4. Add the stock and cook it under closed lid till the chicken becomes tender and cooked all the way through, which should take about 30-40 minutes.

5.  Once the chicken has cooked, remove the lid and let the sauce reduce to desired thickness.

6. To serve, add the fried onion and cilantro, if desired, and serve with rice.

My favorite was the bhuna, but it was a tough choice.


Which one would you pick?

Note:  Some news. Distressing news. After enduring tummy troubles for years, I decided to get tested for food sensitivities. The results were not good and I’m afraid that I have to try my hardest to eliminate certain foods from my diet, the main ones being yeast, wheat, dairy and eggs. I will admit that I had a mini-breakdown, not only because I love food so much, but also because I didn’t know what to do about the blog. What was I going to call it- The hungry girl’s guide to eating the world for those who can’t eat anything?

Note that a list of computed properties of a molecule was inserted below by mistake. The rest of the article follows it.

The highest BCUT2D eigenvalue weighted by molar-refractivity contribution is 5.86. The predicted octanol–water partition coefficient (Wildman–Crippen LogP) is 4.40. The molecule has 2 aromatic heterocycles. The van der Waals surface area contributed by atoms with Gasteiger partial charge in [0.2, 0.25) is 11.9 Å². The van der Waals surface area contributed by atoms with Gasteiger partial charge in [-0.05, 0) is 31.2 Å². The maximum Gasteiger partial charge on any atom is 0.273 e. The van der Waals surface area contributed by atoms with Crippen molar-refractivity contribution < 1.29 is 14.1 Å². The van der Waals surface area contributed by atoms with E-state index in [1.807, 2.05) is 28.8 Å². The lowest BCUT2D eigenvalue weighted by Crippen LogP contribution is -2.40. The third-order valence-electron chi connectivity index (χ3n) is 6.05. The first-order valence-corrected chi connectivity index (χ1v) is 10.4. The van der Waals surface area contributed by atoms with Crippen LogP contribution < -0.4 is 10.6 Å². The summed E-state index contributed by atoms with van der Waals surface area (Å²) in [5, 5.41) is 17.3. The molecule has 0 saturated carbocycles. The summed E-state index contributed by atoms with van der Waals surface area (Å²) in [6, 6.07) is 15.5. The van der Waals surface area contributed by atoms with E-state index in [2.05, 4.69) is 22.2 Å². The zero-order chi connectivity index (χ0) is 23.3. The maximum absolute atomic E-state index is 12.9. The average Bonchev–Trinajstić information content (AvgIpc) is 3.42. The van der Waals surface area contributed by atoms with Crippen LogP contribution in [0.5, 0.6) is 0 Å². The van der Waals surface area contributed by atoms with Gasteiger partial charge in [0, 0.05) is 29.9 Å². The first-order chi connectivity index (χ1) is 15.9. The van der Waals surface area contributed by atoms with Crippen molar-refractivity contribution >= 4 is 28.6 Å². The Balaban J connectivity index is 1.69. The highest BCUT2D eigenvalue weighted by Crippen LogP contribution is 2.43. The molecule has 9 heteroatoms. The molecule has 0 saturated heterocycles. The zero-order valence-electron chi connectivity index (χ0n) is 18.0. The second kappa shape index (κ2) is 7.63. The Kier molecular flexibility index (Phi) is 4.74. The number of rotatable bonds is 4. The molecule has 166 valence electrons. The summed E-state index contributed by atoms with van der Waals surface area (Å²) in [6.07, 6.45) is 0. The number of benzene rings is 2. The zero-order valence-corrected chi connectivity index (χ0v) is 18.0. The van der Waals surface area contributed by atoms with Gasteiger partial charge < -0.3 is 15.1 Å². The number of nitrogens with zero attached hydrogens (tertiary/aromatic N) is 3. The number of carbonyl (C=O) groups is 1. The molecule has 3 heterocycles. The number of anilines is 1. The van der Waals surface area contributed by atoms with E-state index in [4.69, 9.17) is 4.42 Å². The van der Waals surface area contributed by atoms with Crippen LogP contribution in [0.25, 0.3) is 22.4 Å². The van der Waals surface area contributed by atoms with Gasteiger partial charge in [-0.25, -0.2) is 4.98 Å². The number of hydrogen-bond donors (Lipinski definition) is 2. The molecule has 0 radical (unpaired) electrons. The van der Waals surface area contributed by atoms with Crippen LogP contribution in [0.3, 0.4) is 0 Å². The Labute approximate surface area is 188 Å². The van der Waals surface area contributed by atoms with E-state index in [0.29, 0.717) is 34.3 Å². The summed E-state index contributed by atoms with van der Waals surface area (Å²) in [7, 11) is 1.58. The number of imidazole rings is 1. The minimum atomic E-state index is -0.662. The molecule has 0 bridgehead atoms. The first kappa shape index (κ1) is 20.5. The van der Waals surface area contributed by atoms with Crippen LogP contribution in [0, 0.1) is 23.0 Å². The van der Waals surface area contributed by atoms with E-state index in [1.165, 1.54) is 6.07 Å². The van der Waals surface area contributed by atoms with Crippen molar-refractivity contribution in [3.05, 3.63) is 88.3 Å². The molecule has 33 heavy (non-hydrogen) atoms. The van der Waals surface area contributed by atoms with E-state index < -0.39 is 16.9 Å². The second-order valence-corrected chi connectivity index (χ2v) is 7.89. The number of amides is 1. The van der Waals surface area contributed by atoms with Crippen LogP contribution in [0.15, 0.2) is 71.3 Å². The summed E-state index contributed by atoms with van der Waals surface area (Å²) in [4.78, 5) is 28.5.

The good news is that these are sensitivities, not allergies and while I don’t believe in taking anything to extremes, in my recipes moving forward, I will try to comply with this new challenge.  I may not always be successful. I mean, I’m not sure there is a way to legitimately make any meringue-like item without eggs. Also, you know I heart whipped cream to an extreme.  And finally, because I don’t believe in doing crazy things like this unless absolutely forced, I will put both the original recipes and my modifications. Why should I make you suffer through my lame substitutions and use no-doubt more expensive ingredients?  The good news, if I had to pick one, is that I’m going to go back to try and remake my favorite dishes the new way.  The kitchen is my lab, and this scientist will do my best to make this work.  And, if I can heal my insides through some sacrifices now, this change may not have to be forever.  There’s my silver lining.